1. Charles Cross was the man who found the body of Jack the Ripper victim Mary Nichols at around 3.40am on August 31st, 1888.
  2. He was, in fact, on his way to work when he made his gruesome discovery in Buck's Row, Whitechapel.
  3. In recent years, however, his name has turned up on the ever growing list of Jack the Ripper suspects..


A sketch showing Charles Cross alerting the police officer.


Charles Cross was the man who found the body of Mary Nichols, who is widely believed to have been the first actual victim of Jack the Ripper.

In recent years, he has also turned up on the ever-expanding list of suspects.You can read about his candidature in this article.

On Monday, 3rd September, 1888, he appeared as a witness at the second day of the inquest and his testimony was reported by The East London Observer on Saturday, 8th September, 1888:-

Charles Cross, carman, who appeared in Court with a rough sack apron on, said that he had been in the employment of Messrs. Pickford and Co. for some years.

On Friday morning he left home about half-past-three to go to work, and passing through Buck's Row he saw on the opposite sound something lying against a gateway. In the dark, he could not tell at first what it was. It looked like a tarpaulin sheet, but walking to the middle of the road he saw that it was the figure of a woman.

At the same time, he heard a man about forty yards away coming up Buck's Row in the direction that the witness had come from.

He stepped back and waited for the new-comer, who started on one side, as if he feared that the witness was about to knock him down. The witness said to the man, "Come and look over here. There's a woman."

They both went across to the body, and the witness took hold of her hands, while the other man stopped over her head to look at her. The hands were cold and limp, and the witness said to the other man, "I believe she's dead." Then he touched her face, which felt warm.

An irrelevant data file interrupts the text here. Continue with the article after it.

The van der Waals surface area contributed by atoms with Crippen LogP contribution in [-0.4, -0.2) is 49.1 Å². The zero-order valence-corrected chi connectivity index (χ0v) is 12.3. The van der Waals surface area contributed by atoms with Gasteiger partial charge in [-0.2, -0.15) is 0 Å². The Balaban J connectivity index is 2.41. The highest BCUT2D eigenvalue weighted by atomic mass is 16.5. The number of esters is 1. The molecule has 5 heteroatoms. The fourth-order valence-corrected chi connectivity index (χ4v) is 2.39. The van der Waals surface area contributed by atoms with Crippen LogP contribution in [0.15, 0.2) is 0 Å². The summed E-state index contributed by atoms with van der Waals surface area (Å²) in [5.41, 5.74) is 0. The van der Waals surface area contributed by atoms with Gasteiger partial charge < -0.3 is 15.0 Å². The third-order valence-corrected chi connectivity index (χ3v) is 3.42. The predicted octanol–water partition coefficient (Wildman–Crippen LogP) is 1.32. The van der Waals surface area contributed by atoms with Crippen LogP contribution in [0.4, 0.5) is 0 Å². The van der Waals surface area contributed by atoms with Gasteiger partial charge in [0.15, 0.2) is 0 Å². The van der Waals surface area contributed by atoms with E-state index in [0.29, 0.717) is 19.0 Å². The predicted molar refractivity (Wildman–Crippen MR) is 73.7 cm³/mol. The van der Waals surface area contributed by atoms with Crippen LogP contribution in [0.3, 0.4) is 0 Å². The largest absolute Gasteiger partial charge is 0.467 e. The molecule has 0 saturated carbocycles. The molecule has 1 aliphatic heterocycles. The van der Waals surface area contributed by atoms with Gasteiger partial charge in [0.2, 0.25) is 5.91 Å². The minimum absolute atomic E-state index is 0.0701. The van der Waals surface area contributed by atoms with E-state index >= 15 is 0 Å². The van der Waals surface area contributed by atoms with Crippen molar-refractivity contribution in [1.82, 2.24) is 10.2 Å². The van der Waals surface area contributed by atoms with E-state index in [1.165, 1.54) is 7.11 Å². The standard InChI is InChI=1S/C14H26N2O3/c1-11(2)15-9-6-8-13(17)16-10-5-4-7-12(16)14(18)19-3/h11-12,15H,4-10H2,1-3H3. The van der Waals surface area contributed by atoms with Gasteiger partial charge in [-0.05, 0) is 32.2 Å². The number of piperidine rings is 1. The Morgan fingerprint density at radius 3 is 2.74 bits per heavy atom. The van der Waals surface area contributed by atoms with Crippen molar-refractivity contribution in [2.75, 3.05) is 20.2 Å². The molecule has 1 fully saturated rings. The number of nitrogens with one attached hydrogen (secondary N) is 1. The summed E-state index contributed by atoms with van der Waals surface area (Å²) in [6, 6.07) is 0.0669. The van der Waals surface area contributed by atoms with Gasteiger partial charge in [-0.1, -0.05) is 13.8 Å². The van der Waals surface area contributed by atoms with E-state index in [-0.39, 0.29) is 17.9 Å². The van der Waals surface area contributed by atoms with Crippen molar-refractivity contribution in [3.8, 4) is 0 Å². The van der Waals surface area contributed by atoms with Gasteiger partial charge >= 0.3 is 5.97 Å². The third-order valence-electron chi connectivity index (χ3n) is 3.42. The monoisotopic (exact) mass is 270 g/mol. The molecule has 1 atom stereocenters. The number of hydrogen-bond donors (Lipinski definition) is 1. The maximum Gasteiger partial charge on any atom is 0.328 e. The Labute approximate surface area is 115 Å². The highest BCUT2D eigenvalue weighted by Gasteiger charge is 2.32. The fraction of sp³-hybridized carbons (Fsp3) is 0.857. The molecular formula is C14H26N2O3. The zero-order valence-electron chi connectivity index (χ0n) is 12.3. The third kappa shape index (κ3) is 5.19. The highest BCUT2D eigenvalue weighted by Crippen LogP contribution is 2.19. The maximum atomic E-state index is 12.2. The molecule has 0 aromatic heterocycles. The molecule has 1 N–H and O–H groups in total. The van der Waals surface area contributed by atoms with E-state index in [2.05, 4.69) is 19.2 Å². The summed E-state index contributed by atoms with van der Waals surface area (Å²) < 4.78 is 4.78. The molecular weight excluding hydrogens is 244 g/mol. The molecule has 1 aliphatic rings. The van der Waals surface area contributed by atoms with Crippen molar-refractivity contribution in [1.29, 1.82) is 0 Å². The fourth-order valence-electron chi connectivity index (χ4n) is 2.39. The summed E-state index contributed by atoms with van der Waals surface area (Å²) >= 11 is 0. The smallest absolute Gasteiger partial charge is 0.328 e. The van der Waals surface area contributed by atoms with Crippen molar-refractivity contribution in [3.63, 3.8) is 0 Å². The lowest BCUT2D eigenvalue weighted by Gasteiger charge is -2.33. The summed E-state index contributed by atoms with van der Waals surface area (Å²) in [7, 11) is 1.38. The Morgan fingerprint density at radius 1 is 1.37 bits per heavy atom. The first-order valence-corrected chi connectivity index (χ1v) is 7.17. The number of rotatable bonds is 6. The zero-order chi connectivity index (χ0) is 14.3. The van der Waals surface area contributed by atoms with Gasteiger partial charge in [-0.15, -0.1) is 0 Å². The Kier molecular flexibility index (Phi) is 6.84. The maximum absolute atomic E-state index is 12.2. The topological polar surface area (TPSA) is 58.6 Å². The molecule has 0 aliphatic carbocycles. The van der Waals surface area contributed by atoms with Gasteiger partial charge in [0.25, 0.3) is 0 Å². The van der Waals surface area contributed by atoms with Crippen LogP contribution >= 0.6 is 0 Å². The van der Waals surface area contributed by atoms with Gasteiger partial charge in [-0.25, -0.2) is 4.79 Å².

The other man placed his hand on her heart, saying, "I think she's breathing, but it's very little if she is."

The other man suggested that they should "shift her" - meaning in the witness's opinion that they should seat her upright.

The witness replied, "I am not going to touch her."

The woman's legs were uncovered. Her bonnet was off, but was close to her head. The witness did not notice that her throat was cut, as the night was very dark.

He and the other man left the deceased, and, in Baker';s Row, they saw the last witness (Police Constable Mizen), whom they told that a woman was lying in Buck's Row. The witness added, "She looks to me to be either dead or drunk," to which the other man replied, "I think she's dead." The policeman answered "All right."

The other man left the witness soon afterwards. he appeared to be a carman, but the witness had never seen him before.

The Coroner:- "Did you see Police Constable Neil in Buck's Row?"

The Witness "No Sir. I saw no one after leaving home, except the man that overtook me, the Constable in Baker's Row, and the deceased. There was nobody in Buck's Row when we left."

The Coroner:- "Did the other man tell you who he was?"

The Witness "No Sir. He merely said that he would have fetched a policeman, but he was behind time. I was behind time myself."

A Juryman:- "Did you tell Constable Mizen that another policeman wanted him in in Buck's Row?"

The Witness "No: because I did not see a policeman in Buck's Row."